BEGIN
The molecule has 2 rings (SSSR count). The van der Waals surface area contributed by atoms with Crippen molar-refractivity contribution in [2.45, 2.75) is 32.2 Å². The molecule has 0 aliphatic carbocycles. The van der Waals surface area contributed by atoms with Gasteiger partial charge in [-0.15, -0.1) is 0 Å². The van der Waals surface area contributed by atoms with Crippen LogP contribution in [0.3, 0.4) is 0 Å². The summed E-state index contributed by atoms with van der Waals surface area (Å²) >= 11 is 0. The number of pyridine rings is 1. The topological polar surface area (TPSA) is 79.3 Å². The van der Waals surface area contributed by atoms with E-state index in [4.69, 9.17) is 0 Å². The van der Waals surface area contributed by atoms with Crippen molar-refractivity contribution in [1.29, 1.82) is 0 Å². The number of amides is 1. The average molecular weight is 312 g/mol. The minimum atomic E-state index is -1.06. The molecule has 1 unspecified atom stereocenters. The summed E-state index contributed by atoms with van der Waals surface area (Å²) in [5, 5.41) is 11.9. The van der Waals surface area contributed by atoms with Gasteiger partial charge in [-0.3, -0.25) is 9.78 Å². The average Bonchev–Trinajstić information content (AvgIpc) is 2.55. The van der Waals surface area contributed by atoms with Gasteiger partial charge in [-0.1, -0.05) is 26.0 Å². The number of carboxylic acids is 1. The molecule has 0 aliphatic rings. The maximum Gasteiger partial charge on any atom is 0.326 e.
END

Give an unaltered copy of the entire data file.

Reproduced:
The molecule has 2 rings (SSSR count). The van der Waals surface area contributed by atoms with Crippen molar-refractivity contribution in [2.45, 2.75) is 32.2 Å². The molecule has 0 aliphatic carbocycles. The van der Waals surface area contributed by atoms with Gasteiger partial charge in [-0.15, -0.1) is 0 Å². The van der Waals surface area contributed by atoms with Crippen LogP contribution in [0.3, 0.4) is 0 Å². The summed E-state index contributed by atoms with van der Waals surface area (Å²) >= 11 is 0. The number of pyridine rings is 1. The topological polar surface area (TPSA) is 79.3 Å². The van der Waals surface area contributed by atoms with E-state index in [4.69, 9.17) is 0 Å². The van der Waals surface area contributed by atoms with Crippen molar-refractivity contribution in [1.29, 1.82) is 0 Å². The number of amides is 1. The average molecular weight is 312 g/mol. The minimum atomic E-state index is -1.06. The molecule has 1 unspecified atom stereocenters. The summed E-state index contributed by atoms with van der Waals surface area (Å²) in [5, 5.41) is 11.9. The van der Waals surface area contributed by atoms with Gasteiger partial charge in [-0.3, -0.25) is 9.78 Å². The average Bonchev–Trinajstić information content (AvgIpc) is 2.55. The van der Waals surface area contributed by atoms with Gasteiger partial charge in [-0.1, -0.05) is 26.0 Å². The number of carboxylic acids is 1. The molecule has 0 aliphatic rings. The maximum Gasteiger partial charge on any atom is 0.326 e.